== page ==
Power.ME Blog

Productivity News and Advice

The worst of the productivity killers is procrastination. Procrastination takes many forms, some of which are innocent: “Oh, I’ll have more focus to work on that in an hour.” Even with good intentions, your procrastination negatively affects your productivity. You are working around excuses instead of working through problems.

It can be easy to beat, however. There are many strategies to keep you from procrastinating your tasks. Here are a few of my favorite strategies:

1. Don’t Eat Your Dessert First

“Life is short! Eat dessert first!” This mantra is in place to help you loosen up. But when this philosophy is keeping you from attending to your important tasks, it’s time to find a new one. When it comes to work, you should eat your veggies first, then your dessert. You have to eat your veggies first, because they are often the least delicious item on your plate, and when presented with other choices, you’ll almost always choose anything over veggies. If you can get these “vegetable” tasks out of the way, you’ll have the time and energy you need to focus on more delicious—read interesting—tasks. And don’t worry, once you increase your productivity with this strategy, you’ll always have room for dessert.

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Do you just consume all day? Or do you produce as well? Obviously we are all a little of both. Striking a balance between the two is good, and producing more than you consume is best. Clay Johnson, author of The Information Diet, cautions us, “We can lose our whole day, if we’re not careful, to a passive over-consumption of manufactured information.”

The problem with consuming is that we don’t schedule our consumption time. Whenever we get distracted, whenever we have spare moments, we are tempted to fill them with consumer activities—catching up on websites we follow, reading article after article online, partaking in social media, etc. There is no limit to the time you spend consuming since you always have access via your smartphone, tablet, and computer.

To improve your production rates as well as the quality of what you produce, you may have to decrease your consumption. Ask yourself these questions to see if you need to make some adjustments.

  1. What do you do first thing in the morning?
  2. What do you do when you first get to work?
  3. What do you do on your breaks?
  4. Track your production levels: for example, if you’re a writer, how many words per day?
  5. What do you do if you’re waiting for something from someone?
  6. How many websites do your subscribe to?
  7. How many articles do you read every day?
  8. How many social networks are you always up to date on?

Do you have a better idea of where you stand? Are you a producer or a consumer? Making adjustments in your consumption and production levels may be challenging, but it is doable. If you wake up and immediately check Twitter or turn on the TV, find an activity you can do instead that helps you start your day as a producer. If you automatically pull out your smartphone to catch up on some articles while you wait for someone, you can switch it up by trying to check off some items on your next action list.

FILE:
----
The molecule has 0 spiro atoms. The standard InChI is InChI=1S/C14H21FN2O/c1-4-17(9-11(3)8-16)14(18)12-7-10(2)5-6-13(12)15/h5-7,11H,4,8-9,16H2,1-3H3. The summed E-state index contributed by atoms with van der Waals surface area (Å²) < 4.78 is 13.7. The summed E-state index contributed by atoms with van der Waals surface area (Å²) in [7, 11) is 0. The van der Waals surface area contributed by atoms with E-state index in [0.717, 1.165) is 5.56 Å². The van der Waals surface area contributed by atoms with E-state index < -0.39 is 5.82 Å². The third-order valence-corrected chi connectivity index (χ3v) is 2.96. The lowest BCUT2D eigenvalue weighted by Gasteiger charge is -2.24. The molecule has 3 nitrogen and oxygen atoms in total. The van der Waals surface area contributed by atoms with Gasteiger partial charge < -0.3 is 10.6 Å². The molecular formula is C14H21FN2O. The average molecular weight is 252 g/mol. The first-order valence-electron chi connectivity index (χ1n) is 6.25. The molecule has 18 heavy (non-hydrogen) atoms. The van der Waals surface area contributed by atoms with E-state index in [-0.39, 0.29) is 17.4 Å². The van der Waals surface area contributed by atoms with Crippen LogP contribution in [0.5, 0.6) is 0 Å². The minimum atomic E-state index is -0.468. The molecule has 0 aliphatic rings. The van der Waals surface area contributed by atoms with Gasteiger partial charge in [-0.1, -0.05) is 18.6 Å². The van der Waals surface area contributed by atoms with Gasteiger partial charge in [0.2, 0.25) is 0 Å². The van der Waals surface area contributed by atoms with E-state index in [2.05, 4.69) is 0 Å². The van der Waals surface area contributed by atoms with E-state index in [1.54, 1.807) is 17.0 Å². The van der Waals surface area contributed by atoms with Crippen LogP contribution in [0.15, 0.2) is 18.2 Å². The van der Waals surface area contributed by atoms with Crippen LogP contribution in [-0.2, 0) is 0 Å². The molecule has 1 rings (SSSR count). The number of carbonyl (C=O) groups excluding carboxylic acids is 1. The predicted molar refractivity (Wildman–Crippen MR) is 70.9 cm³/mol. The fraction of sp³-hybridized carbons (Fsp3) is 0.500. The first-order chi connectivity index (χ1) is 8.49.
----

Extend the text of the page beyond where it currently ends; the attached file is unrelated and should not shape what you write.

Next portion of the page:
Of course, you don’t need to be producing all day long. Clay says about the time we spend producing and consuming, “be deliberate about both.” He’s right—if we can be deliberate about how much time we spend consuming, we’ll remain in control of our habits.

So which are you, a producer or a consumer? And what do you plan to do to balance your life how you want it between the two?

Image by Ambro via FreeDigitalPhotos.net

So much of what we all do each day relies on other peoples’ work ethics. We have ten assignments to do, but five of them are on our “Waiting For” list. Sometimes it’s nice to know that we can’t work on an assignment until the person who has it is done with it, but other times, you’d really appreciate it if your coworker would get a move on!

Can you do anything about it when someone isn’t as productive as you’d like them to be? Can you make someone be more productive? No, you can’t make them more productive. But you can try a few techniques to egg them on.


The first technique is for you to learn patience. Or extra patience, if you feel you have some already—you can never have enough. You won’t be able to get people to do what you want when you aren’t in control of yourself. Practicing patience shows you that your desired outcome (increased output from your coworker) will happen, but it will be alright if it’s not on your exact time schedule. If you can practice patience in front of your coworker, they will be able to understand where you are coming from without immediately growing defensive. Remember, you need someone to do something for you, so creating animosity or even just anxiety between you two will actually decrease the likelihood of you reaching that desired outcome.

Encouragement, Not Discouragement

Next, encourage your coworker. You can compliment them, ease their mind about the time crunch or the requirements, etc. When you use discouraging phrases or looks, you only add to the negative pressure your coworker feels. Encouraging them can help clear their mind of any extraneous information impeding their efforts on the task. It can also make them feel that you are on their side, further encouraging them to finish up.


If your patience is wearing thin and you are out of encouraging words, you may need to provide some motivation. Remind them what might happen if you don’t complete the task on time. You can do this cautiously without discouraging them; this motivation could provide some positive pressure to hurry them up. You can also motivate them by telling them about the satisfaction they will feel once they finish the task.